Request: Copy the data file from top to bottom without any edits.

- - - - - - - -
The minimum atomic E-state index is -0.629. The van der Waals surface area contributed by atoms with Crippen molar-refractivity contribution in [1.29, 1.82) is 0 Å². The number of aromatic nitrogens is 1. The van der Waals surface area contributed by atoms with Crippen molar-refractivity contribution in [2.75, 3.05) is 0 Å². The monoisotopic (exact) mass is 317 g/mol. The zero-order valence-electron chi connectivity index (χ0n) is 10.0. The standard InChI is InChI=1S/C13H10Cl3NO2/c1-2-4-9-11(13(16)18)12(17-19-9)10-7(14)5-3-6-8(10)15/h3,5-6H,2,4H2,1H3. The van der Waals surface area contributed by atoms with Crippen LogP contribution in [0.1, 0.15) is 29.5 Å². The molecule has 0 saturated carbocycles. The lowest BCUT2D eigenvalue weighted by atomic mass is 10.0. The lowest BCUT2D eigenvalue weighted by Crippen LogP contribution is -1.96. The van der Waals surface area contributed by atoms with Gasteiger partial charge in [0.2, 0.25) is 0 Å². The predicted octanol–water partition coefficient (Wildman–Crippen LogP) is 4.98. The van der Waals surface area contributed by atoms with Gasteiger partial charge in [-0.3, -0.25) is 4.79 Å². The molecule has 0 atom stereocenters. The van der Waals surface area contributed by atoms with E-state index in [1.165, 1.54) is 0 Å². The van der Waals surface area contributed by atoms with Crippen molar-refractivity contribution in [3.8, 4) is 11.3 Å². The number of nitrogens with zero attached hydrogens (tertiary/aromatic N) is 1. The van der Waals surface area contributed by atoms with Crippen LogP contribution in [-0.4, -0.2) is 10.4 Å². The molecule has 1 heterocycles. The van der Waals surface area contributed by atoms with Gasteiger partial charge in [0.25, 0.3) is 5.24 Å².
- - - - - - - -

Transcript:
The minimum atomic E-state index is -0.629. The van der Waals surface area contributed by atoms with Crippen molar-refractivity contribution in [1.29, 1.82) is 0 Å². The number of aromatic nitrogens is 1. The van der Waals surface area contributed by atoms with Crippen molar-refractivity contribution in [2.75, 3.05) is 0 Å². The monoisotopic (exact) mass is 317 g/mol. The zero-order valence-electron chi connectivity index (χ0n) is 10.0. The standard InChI is InChI=1S/C13H10Cl3NO2/c1-2-4-9-11(13(16)18)12(17-19-9)10-7(14)5-3-6-8(10)15/h3,5-6H,2,4H2,1H3. The van der Waals surface area contributed by atoms with Crippen LogP contribution in [0.1, 0.15) is 29.5 Å². The molecule has 0 saturated carbocycles. The lowest BCUT2D eigenvalue weighted by atomic mass is 10.0. The lowest BCUT2D eigenvalue weighted by Crippen LogP contribution is -1.96. The van der Waals surface area contributed by atoms with Gasteiger partial charge in [0.2, 0.25) is 0 Å². The predicted octanol–water partition coefficient (Wildman–Crippen LogP) is 4.98. The van der Waals surface area contributed by atoms with Gasteiger partial charge in [-0.3, -0.25) is 4.79 Å². The molecule has 0 atom stereocenters. The van der Waals surface area contributed by atoms with E-state index in [1.165, 1.54) is 0 Å². The van der Waals surface area contributed by atoms with Crippen molar-refractivity contribution in [3.8, 4) is 11.3 Å². The number of nitrogens with zero attached hydrogens (tertiary/aromatic N) is 1. The van der Waals surface area contributed by atoms with Crippen LogP contribution in [-0.4, -0.2) is 10.4 Å². The molecule has 1 heterocycles. The van der Waals surface area contributed by atoms with Gasteiger partial charge in [0.25, 0.3) is 5.24 Å².